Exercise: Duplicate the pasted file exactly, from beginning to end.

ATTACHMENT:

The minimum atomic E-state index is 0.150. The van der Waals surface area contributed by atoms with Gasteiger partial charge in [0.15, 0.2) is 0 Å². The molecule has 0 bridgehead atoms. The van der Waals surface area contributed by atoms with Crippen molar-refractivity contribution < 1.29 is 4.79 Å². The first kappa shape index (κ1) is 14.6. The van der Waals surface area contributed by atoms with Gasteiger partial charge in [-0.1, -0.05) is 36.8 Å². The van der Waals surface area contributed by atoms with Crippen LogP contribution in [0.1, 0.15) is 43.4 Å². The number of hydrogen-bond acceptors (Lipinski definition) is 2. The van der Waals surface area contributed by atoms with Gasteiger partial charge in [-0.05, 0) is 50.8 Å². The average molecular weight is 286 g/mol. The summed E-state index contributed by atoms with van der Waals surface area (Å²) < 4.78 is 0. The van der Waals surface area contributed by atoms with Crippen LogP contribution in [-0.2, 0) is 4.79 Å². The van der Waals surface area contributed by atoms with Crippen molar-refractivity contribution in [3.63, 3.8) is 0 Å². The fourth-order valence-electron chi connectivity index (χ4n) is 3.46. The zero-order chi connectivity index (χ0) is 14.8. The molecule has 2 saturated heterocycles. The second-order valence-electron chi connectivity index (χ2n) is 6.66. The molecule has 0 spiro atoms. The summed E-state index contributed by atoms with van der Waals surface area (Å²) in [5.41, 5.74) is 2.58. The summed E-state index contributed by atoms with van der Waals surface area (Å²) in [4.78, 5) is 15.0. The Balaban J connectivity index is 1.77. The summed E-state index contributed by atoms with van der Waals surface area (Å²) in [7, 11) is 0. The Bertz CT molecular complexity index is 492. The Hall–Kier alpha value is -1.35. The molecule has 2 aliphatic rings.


The minimum atomic E-state index is 0.150. The van der Waals surface area contributed by atoms with Gasteiger partial charge in [0.15, 0.2) is 0 Å². The molecule has 0 bridgehead atoms. The van der Waals surface area contributed by atoms with Crippen molar-refractivity contribution < 1.29 is 4.79 Å². The first kappa shape index (κ1) is 14.6. The van der Waals surface area contributed by atoms with Gasteiger partial charge in [-0.1, -0.05) is 36.8 Å². The van der Waals surface area contributed by atoms with Crippen LogP contribution in [0.1, 0.15) is 43.4 Å². The number of hydrogen-bond acceptors (Lipinski definition) is 2. The van der Waals surface area contributed by atoms with Gasteiger partial charge in [-0.05, 0) is 50.8 Å². The average molecular weight is 286 g/mol. The summed E-state index contributed by atoms with van der Waals surface area (Å²) < 4.78 is 0. The van der Waals surface area contributed by atoms with Crippen LogP contribution in [-0.2, 0) is 4.79 Å². The van der Waals surface area contributed by atoms with Crippen molar-refractivity contribution in [3.63, 3.8) is 0 Å². The fourth-order valence-electron chi connectivity index (χ4n) is 3.46. The zero-order chi connectivity index (χ0) is 14.8. The molecule has 2 saturated heterocycles. The second-order valence-electron chi connectivity index (χ2n) is 6.66. The molecule has 0 spiro atoms. The summed E-state index contributed by atoms with van der Waals surface area (Å²) in [5.41, 5.74) is 2.58. The summed E-state index contributed by atoms with van der Waals surface area (Å²) in [4.78, 5) is 15.0. The Balaban J connectivity index is 1.77. The summed E-state index contributed by atoms with van der Waals surface area (Å²) in [7, 11) is 0. The Bertz CT molecular complexity index is 492. The Hall–Kier alpha value is -1.35. The molecule has 2 aliphatic rings.